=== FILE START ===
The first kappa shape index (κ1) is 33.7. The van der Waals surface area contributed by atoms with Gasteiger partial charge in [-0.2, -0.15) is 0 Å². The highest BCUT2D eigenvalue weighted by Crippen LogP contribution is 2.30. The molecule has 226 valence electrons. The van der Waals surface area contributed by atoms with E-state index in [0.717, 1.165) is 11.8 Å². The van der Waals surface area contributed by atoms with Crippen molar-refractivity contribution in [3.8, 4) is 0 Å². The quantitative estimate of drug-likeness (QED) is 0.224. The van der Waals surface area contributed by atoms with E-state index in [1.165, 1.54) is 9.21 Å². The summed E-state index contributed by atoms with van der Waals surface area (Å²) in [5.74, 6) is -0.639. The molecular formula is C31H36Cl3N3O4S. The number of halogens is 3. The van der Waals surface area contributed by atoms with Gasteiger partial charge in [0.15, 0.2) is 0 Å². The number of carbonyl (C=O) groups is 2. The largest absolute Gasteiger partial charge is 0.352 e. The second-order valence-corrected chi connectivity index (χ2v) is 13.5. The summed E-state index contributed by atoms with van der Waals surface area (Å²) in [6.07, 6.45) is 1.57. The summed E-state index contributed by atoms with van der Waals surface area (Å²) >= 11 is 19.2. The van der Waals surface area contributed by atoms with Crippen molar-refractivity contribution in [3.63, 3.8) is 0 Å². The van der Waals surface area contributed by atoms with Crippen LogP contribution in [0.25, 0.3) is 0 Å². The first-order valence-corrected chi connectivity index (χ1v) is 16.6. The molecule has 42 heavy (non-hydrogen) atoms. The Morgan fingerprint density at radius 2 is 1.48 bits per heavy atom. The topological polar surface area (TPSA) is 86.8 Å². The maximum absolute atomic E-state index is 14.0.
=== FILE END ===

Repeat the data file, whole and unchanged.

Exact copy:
The first kappa shape index (κ1) is 33.7. The van der Waals surface area contributed by atoms with Gasteiger partial charge in [-0.2, -0.15) is 0 Å². The highest BCUT2D eigenvalue weighted by Crippen LogP contribution is 2.30. The molecule has 226 valence electrons. The van der Waals surface area contributed by atoms with E-state index in [0.717, 1.165) is 11.8 Å². The van der Waals surface area contributed by atoms with Crippen molar-refractivity contribution in [3.8, 4) is 0 Å². The quantitative estimate of drug-likeness (QED) is 0.224. The van der Waals surface area contributed by atoms with E-state index in [1.165, 1.54) is 9.21 Å². The summed E-state index contributed by atoms with van der Waals surface area (Å²) in [5.74, 6) is -0.639. The molecular formula is C31H36Cl3N3O4S. The number of halogens is 3. The van der Waals surface area contributed by atoms with Gasteiger partial charge in [0.15, 0.2) is 0 Å². The number of carbonyl (C=O) groups is 2. The largest absolute Gasteiger partial charge is 0.352 e. The second-order valence-corrected chi connectivity index (χ2v) is 13.5. The summed E-state index contributed by atoms with van der Waals surface area (Å²) in [6.07, 6.45) is 1.57. The summed E-state index contributed by atoms with van der Waals surface area (Å²) >= 11 is 19.2. The van der Waals surface area contributed by atoms with Crippen molar-refractivity contribution in [3.63, 3.8) is 0 Å². The van der Waals surface area contributed by atoms with Crippen LogP contribution in [0.25, 0.3) is 0 Å². The first-order valence-corrected chi connectivity index (χ1v) is 16.6. The molecule has 42 heavy (non-hydrogen) atoms. The Morgan fingerprint density at radius 2 is 1.48 bits per heavy atom. The topological polar surface area (TPSA) is 86.8 Å². The maximum absolute atomic E-state index is 14.0.